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    How Canada's Telecom Companies Have Secretly Supported Internet Surveillance Legislation

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    Canada's proposed Internet surveillance was back in the news last week after speculation grew that government intends to keep the bill in legislative limbo until it dies on the order paper. Public Safety Minister Vic Toews denied the reports, maintaining that Bill C-30 will still be sent to committee for further study.

    Since its introduction in mid-February, the privacy and law enforcement communities have continued to express their views on the bill, but Canada's telecom service providers, which include the major telecom carriers and Internet service providers, have remained strangely silent. The silence is surprising given the enormous implications of the bill for the privacy of their customers and the possibility of millions of dollars in new surveillance equipment costs, active cooperation with law enforcement, and employee background checks.

    While some attribute the Internet surveillance silence to an attempt to avoid picking sides in the high stakes privacy and security battle, documents obtained under the Access to Information Act offer a different, more troubling explanation. My weekly technology law column notes (Toronto Star version, homepage version) in the months leading up to the introduction Bill C-30, Canada's telecom companies worked actively with government officials to identify key issues and to develop a secret Industry - Government Collaborative Forum on Lawful Access.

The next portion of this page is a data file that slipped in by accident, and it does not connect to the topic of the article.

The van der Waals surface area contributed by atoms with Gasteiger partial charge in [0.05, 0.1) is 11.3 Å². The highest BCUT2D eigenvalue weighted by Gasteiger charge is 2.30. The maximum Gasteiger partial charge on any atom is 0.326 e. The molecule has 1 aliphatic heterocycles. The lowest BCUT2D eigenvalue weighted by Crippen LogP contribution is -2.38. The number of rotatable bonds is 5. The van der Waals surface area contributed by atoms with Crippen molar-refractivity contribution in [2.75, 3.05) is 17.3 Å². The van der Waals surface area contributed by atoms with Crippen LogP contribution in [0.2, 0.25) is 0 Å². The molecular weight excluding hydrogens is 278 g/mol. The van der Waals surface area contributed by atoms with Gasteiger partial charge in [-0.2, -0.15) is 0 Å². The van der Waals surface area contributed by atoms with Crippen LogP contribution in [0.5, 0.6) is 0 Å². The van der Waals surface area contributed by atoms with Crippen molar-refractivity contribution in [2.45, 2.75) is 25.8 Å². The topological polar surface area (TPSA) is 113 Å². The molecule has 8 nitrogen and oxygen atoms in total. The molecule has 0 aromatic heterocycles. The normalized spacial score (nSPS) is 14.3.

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    Athabasca, Winnipeg, & Windsor Will Not Sign Access Copyright Model Licence

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    Following UBC's announcement that it will not sign the Access Copyright model licence, three additional universities have followed suit - Athabasca, Windsor, and Winnipeg. The four universities demonstrate that the licence raises concerns in all types of universites - big, medium, small and distance-focused.
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    European Union Set To Provide 80 Billion Euro Boost to Open Access

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    Reports indicate that the European Union is set to provide an 80 billion euro boost to open access by making open access publishing the norm for its Horizon 2020 research program.
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    Romania Will Not Ratify ACTA

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    Romanian Prime Minister Victor Ponta says his country will not ratify the Anti-Counterfeiting Trade Agreement unless the European Parliament modifies the agreement. Since the EP does not have the power to amend ACTA, that makes ratification unlikely.
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